For more information about ACPI, see the ACPI link on the Web Resources page at http://www.microsoft.com/windows/reskits/webresources and “Power Management” later in this chapter.
On x86-based computers, the way that the system BIOS code interacts with Plug and Play devices depends on whether the system BIOS or the operating system configures hardware. If your computer has this option, the setting for the Enable Plug and Play operating system switch can affect this interaction.
For more information about setting Plug and Play BIOS settings, see “Setting Plug and Play BIOS Settings” later in this chapter.
Some Plug and Play devices can be installed or removed while the system is running. For example, USB, IEEE 1394, and PC Card devices can be added to and removed from a fully powered system. When such hardware is added or removed, the operating system automatically detects insertion or removal of the device and manages system and/or hardware configuration as required. If the device is not designed to be removed while the system is running, it is recommended that you notify the operating system in advance to avoid problems. The Safely Remove Hardware application notifies the operating system that a device will be removed.
Table 9-1 shows the different types of Plug and Play devices and whether they can be removed while the system is turned on.
Table 9-1 Plug and Play Device Connections and Installation Guidelines
Devices on these buses or connectors
Can be added to or removed from a running system
System must be turned off before device is added/ removed from system
USB, IEEE 1394,
Yes. Remove hardware by using the Safely Remove Hardware application if it appears in the notification area.
PCI, ISA, EISA
Varies among computer manufacturers; most support docking and undocking while the computer is running.
Varies among computer manufacturers; most support docking and undocking while the computer is running.
For more information about the Safely Remove Hardware application, see “Safe Removal of Plug and Play Devices” later in this chapter. For information about the Hot Undocking feature for portable computers, see Chapter 7, “Supporting Mobile Users.”
Device Manager displays all devices installed in the system as shown in Figure 9-1. The devices shown in Device Manager represent the computer’s hardware configuration information. The Device Manager display is re-created each time the computer is started, or whenever a dynamic change to the computer configuration occurs, such as addition of a new device while the system is running. You can use Device Manager to enable or disable devices, troubleshoot devices, update drivers, use driver rollback, and change resources such as interrupt requests (IRQs) assigned to devices.
You can open Device Manager as follows:
On the Start menu, right-click My Computer, select Manage, and then select Device Manager under System Tools.
– or –
In Control Panel, click Performance and Maintenance, and then click System. On the Hardware tab, click Device Manager.
To view the property sheet for a device in Device Manager, double-click the device type. Rightclick the individual device, and select Properties. The following types of information are shown for the device type:
Driver name, vendor, date, version, and digital signature information
System resources allocated to the device, such as interrupt request (IRQ) lines, memory ranges, and I/O address ranges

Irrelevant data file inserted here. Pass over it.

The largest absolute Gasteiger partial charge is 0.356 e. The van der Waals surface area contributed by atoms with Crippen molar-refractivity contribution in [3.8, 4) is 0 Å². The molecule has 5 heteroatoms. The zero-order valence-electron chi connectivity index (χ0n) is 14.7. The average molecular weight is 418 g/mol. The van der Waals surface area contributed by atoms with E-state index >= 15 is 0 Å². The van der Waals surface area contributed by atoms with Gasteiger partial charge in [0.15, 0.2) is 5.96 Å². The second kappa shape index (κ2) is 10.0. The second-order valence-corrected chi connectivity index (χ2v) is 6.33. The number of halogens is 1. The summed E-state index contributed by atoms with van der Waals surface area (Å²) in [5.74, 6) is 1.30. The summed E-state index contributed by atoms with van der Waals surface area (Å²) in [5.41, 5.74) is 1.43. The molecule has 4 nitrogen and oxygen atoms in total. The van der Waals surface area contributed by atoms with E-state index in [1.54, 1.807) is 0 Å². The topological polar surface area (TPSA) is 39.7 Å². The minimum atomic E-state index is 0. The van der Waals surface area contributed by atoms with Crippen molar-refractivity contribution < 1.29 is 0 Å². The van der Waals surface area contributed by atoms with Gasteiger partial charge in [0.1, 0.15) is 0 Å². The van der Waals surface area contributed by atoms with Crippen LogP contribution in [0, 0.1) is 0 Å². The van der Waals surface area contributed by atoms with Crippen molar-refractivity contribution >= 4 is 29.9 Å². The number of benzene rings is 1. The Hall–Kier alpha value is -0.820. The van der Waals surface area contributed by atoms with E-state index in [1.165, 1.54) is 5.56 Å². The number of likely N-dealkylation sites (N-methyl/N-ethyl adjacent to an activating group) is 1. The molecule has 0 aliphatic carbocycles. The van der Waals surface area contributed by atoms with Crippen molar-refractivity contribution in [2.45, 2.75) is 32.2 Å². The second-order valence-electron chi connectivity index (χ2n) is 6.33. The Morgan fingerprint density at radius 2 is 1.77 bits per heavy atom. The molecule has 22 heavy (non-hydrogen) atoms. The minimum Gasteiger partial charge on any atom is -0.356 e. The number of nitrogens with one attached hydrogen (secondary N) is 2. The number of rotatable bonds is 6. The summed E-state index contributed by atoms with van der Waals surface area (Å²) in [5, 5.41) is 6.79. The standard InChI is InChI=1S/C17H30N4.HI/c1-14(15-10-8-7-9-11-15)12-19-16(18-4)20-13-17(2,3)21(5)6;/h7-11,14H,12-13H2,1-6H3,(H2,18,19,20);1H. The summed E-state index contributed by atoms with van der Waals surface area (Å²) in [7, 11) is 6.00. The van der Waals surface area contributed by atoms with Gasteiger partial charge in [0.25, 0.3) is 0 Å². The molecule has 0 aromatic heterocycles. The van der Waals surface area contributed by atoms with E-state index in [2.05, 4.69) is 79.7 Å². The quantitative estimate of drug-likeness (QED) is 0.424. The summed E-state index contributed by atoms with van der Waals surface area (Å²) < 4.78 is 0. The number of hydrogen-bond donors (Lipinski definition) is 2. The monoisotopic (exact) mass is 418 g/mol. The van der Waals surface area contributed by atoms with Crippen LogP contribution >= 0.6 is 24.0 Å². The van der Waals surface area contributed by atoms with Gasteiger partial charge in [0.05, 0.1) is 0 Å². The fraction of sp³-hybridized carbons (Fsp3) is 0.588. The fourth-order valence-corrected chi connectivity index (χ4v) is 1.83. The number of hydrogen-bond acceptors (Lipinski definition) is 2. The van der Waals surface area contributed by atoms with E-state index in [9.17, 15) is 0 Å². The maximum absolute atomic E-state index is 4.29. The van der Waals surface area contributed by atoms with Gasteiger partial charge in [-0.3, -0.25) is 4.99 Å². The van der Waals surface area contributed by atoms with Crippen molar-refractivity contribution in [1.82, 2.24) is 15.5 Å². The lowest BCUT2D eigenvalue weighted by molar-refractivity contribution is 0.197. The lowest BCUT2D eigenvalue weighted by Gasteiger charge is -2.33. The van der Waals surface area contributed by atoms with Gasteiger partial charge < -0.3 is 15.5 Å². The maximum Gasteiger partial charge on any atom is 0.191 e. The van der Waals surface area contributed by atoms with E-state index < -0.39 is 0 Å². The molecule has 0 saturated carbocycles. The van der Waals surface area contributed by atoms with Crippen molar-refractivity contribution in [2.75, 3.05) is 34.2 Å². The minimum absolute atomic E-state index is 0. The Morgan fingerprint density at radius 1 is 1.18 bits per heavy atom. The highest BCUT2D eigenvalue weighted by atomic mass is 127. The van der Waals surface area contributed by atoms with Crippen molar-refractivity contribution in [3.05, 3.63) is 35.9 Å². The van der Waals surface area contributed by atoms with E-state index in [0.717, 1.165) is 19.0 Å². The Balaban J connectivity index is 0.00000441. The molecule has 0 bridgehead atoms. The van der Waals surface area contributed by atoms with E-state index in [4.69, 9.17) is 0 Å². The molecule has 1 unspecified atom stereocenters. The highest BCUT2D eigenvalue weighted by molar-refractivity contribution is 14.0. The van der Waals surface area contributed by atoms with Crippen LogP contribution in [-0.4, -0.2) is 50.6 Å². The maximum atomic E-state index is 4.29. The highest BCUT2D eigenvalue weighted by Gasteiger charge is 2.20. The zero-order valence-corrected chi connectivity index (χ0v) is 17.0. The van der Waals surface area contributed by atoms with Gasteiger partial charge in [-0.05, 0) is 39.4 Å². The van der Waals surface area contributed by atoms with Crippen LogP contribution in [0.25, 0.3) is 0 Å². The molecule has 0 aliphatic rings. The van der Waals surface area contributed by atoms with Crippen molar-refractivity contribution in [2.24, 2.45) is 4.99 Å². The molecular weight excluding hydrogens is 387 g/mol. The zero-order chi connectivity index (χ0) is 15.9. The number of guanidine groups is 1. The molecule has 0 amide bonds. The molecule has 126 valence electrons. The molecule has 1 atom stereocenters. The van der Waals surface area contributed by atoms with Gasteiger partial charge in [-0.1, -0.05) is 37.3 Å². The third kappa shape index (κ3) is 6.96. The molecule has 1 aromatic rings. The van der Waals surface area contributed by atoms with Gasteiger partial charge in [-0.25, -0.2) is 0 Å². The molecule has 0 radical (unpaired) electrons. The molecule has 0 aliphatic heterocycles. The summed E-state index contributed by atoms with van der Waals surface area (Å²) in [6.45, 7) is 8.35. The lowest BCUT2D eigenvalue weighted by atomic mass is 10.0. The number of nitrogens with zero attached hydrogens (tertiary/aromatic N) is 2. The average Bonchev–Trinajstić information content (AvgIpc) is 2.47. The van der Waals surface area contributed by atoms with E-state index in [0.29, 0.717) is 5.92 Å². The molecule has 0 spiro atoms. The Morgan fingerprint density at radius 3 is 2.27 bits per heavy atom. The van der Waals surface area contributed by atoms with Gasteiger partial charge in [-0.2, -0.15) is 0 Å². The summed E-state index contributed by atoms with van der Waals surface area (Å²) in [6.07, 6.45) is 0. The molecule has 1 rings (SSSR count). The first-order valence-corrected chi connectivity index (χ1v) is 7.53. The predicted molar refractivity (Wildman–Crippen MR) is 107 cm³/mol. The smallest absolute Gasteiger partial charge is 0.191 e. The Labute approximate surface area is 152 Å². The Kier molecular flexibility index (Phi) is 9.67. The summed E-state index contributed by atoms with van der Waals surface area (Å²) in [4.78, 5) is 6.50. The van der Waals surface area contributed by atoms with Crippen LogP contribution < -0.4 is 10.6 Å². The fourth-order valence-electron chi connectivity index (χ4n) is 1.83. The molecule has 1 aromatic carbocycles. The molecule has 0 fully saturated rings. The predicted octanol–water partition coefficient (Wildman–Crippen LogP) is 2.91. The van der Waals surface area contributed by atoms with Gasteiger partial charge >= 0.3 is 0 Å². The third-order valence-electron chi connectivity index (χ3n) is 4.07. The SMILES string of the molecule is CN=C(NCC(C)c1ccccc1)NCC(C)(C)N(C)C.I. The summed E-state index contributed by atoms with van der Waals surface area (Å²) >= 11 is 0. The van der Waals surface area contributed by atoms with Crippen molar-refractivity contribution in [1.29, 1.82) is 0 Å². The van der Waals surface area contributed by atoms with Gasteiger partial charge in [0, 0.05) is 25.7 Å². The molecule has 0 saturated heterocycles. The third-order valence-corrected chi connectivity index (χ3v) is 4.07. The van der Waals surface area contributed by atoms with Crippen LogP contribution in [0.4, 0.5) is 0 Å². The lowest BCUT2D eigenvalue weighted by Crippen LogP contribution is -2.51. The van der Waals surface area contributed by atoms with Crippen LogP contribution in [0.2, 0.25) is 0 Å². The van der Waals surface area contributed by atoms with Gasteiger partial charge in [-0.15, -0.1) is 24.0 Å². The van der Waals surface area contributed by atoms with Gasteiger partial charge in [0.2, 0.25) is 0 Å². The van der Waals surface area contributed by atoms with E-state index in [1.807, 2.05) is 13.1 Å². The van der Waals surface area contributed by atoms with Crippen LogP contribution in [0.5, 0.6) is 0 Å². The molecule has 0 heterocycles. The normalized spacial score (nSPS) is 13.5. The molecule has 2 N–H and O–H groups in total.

Options to update the driver, roll back the driver, and uninstall the driver
Other options specific to the type of device being considered
Figure 9-1 shows a Device Manager listing of system devices.
Figure 9-1 System devices in Device Manager
From the View menu in Device Manager, you can select one of four views of system devices.
Devices by type
This is the default device tree view for Device Manager. Device types include hardware such as disk drives, keyboards, Human Interface Devices (HIDs), or system devices. Double-clicking on a device type displays a list of the devices of that type on the system.
Devices by connection
This view shows how devices are connected to each other. This might be useful, for example, when you connect devices to a USB hub, and then connect other devices to the devices on the hub. You can see where each device fits into the chain of connection.
Resources by type
This view shows the four default resource types (and any others that are configured on your system). The four default system resource types are direct memory access (DMA), input/output (IO), interrupt request (IRQ), and reserved memory. Double-clicking on a resource type displays a list of the devices that are using a resource of that type.
Resources by connection
This view shows the four default resource types (and any others that are configured on your system). Double-clicking on the system resource type shows the device types that are using a resource of that type, and how they are connected. This view might be particularly useful when you need to see whether a child device requires more memory resources than are available to a parent device.
Specific icons in Device Manager indicate device types and indicate any device problems, such as resource conflicts, or whether a device is disabled. The icons that denote device problems or disabled status are:
A yellow exclamation point, which means that the device has a problem.
A red “X,” which means that the device is disabled.
A blue “i” for “information,” which means that the device has forced resource configurations. This icon is seen only in the two resource views.